5 Things to Know about QDROs
Written by: Megan Dell
Qualified Domestic Relations Orders, commonly referred to as “QDROs,” are one of the least discussed topics in Family Court cases, but they are important. A QDRO is a type of court order that allows the transfer of retirement benefits from one spouse to another as part of the couple’s divorce.
There are a few key things you should know about QDROs.
1. Created by Federal Law
The Employee Retirement Income Security Act of 1974, commonly referred to as “ERISA,” established minimum standards for pensions and retirement plans and addresses tax consequences related to such plans. ERISA applies to two types of retirement plans: defined benefit plans and defined contribution plans.
A pension, which pays out a monthly amount upon retirement is considered a defined benefit plan. Defined contribution plans include 401(k), 403(b), employee stock ownership plans, and profit-sharing plans.
South Carolina has also established its own requirements for QDROs, which can be found at S.C. Code Ann. Section 9-18-10, et. seq.
2. The Type of Plan Matters
For many couples, retirement assets make up much of their marital estate. As part of a divorce, the couples’ assets are equitably divided between them.
To properly divide retirement accounts, it is important to understand the differences between defined benefit plans and defined contribution plans. You also need to know whether the benefits of the plan have vested or, if not vested, when they will vest.
Each of the details affects the valuation of the retirement asset and how a QDRO dividing it should be prepared.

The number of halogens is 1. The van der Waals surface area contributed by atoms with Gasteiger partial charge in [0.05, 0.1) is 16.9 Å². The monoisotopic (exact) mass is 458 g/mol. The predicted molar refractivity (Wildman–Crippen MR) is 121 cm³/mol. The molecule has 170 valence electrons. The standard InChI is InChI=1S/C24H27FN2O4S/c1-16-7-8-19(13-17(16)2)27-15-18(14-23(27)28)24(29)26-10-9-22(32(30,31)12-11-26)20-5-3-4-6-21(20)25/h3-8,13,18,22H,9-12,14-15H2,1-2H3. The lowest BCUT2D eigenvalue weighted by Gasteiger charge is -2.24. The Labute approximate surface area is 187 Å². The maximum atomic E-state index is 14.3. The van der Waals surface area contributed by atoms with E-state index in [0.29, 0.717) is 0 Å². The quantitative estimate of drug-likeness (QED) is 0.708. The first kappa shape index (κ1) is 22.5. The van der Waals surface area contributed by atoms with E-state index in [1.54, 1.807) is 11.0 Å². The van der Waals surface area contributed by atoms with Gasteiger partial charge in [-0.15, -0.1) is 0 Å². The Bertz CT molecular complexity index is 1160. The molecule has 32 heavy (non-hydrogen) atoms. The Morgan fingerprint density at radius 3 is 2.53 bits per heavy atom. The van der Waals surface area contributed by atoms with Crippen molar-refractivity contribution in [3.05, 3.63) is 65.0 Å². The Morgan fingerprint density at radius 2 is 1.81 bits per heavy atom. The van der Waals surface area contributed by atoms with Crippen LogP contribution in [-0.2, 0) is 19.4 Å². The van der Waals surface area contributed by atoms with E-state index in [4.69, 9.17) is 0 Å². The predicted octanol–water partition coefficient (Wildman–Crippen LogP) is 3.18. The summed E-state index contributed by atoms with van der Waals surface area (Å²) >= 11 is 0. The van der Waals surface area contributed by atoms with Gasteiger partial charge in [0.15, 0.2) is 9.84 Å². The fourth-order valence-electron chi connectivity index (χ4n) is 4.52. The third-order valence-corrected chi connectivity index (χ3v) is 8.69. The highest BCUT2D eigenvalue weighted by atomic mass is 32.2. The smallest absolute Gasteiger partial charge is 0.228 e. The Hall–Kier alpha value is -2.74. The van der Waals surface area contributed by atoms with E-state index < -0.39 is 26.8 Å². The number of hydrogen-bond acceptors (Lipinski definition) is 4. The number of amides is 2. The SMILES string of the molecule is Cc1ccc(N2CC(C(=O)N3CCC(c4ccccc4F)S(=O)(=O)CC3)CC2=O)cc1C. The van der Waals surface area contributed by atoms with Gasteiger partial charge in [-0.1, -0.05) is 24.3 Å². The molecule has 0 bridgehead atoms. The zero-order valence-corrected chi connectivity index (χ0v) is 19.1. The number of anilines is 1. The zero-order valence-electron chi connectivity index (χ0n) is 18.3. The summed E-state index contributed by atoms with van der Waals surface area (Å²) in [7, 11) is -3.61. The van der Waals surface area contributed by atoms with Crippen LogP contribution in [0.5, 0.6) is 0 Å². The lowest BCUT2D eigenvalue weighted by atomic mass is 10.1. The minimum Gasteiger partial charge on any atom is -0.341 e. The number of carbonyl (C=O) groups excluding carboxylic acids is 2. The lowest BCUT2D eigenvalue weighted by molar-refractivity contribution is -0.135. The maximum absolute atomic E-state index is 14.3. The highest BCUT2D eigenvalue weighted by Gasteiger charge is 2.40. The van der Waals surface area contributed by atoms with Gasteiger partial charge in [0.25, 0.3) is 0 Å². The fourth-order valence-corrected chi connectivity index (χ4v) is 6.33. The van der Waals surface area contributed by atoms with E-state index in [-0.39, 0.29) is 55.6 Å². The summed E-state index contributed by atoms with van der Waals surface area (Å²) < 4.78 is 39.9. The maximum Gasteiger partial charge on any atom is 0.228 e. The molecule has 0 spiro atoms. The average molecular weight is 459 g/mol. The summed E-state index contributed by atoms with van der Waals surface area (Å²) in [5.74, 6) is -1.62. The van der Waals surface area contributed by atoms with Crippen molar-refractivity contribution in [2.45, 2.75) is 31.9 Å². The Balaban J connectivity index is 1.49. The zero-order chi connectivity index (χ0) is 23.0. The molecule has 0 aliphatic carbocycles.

3. Tax-Free Transfers Between Spouses
Most transfers of retirement funds are subject to taxes; however, for ERISA-compliant plans, transfers between spouses incident to divorce are tax-free when accomplished by a QDRO. It is rarely a good idea to transfer retirement funds without a QDRO because of the tax consequences.
4. Transfer Terms Must Be Clear
When negotiating a resolution to your divorce, the terms agreed upon must be appropriate for the type of retirement asset and reflect the parties’ intent.
For example, if a husband has a 401(k) with a value of $500,000, and the parties agree that a portion of the funds should be transferred to the wife, there is a difference between transferring $250,000 of the funds and transferring 50% of the funds to her.
Likewise, with a pension plan, the parties should agree on whether they will continue to have a shared interest in the benefit or separate interests.
In case it was not complicated enough, the company that holds the asset (referred to as the “Plan Administrator”) must approve the QDRO for it to take effect. If an agreement’s terms are incorrect, the Plan Administrator may reject the QDRO.
5. QDROs Are Not Used for Military Divorces
Though QDROs are used to divide many types of retirement assets, they cannot be used to divide military retirement benefits. Instead, the Defense Finance Accounting Service has its own detailed requirements for dividing military retirement benefits.
If you are facing divorce and need to address the division of retirement assets, our attorneys can help. Schedule a consultation to find out more about how QDROs might be used in your divorce case.